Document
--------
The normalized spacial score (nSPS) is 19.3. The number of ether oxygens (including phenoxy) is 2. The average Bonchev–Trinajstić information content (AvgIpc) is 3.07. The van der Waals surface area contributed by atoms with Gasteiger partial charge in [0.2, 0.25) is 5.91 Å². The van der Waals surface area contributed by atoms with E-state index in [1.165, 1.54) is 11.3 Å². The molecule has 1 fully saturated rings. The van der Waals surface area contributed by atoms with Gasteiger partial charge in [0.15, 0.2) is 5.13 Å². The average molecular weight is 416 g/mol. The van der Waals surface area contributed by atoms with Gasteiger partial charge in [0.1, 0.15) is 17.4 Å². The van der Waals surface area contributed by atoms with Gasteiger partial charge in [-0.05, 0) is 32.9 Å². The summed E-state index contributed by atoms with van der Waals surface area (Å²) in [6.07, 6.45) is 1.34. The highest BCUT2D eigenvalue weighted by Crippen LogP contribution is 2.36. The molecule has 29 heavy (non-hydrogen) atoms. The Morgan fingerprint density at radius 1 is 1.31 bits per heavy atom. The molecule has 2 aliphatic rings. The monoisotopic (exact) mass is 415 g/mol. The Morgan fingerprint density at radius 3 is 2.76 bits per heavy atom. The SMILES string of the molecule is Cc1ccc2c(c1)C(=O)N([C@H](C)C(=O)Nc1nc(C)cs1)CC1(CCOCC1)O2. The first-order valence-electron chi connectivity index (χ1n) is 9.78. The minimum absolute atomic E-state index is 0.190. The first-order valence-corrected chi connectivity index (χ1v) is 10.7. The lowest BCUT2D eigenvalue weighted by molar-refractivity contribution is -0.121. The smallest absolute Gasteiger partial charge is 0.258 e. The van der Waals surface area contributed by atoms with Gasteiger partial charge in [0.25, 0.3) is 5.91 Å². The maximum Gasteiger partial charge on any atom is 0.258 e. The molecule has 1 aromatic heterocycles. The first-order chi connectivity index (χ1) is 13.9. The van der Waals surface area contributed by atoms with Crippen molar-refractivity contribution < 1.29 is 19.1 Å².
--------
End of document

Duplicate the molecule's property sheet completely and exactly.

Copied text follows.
The normalized spacial score (nSPS) is 19.3. The number of ether oxygens (including phenoxy) is 2. The average Bonchev–Trinajstić information content (AvgIpc) is 3.07. The van der Waals surface area contributed by atoms with Gasteiger partial charge in [0.2, 0.25) is 5.91 Å². The van der Waals surface area contributed by atoms with E-state index in [1.165, 1.54) is 11.3 Å². The molecule has 1 fully saturated rings. The van der Waals surface area contributed by atoms with Gasteiger partial charge in [0.15, 0.2) is 5.13 Å². The average molecular weight is 416 g/mol. The van der Waals surface area contributed by atoms with Gasteiger partial charge in [0.1, 0.15) is 17.4 Å². The van der Waals surface area contributed by atoms with Gasteiger partial charge in [-0.05, 0) is 32.9 Å². The summed E-state index contributed by atoms with van der Waals surface area (Å²) in [6.07, 6.45) is 1.34. The highest BCUT2D eigenvalue weighted by Crippen LogP contribution is 2.36. The molecule has 29 heavy (non-hydrogen) atoms. The Morgan fingerprint density at radius 1 is 1.31 bits per heavy atom. The molecule has 2 aliphatic rings. The monoisotopic (exact) mass is 415 g/mol. The Morgan fingerprint density at radius 3 is 2.76 bits per heavy atom. The SMILES string of the molecule is Cc1ccc2c(c1)C(=O)N([C@H](C)C(=O)Nc1nc(C)cs1)CC1(CCOCC1)O2. The first-order valence-electron chi connectivity index (χ1n) is 9.78. The minimum absolute atomic E-state index is 0.190. The first-order valence-corrected chi connectivity index (χ1v) is 10.7. The lowest BCUT2D eigenvalue weighted by molar-refractivity contribution is -0.121. The smallest absolute Gasteiger partial charge is 0.258 e. The van der Waals surface area contributed by atoms with Gasteiger partial charge in [0.25, 0.3) is 5.91 Å². The maximum Gasteiger partial charge on any atom is 0.258 e. The molecule has 1 aromatic heterocycles. The first-order chi connectivity index (χ1) is 13.9. The van der Waals surface area contributed by atoms with Crippen molar-refractivity contribution < 1.29 is 19.1 Å².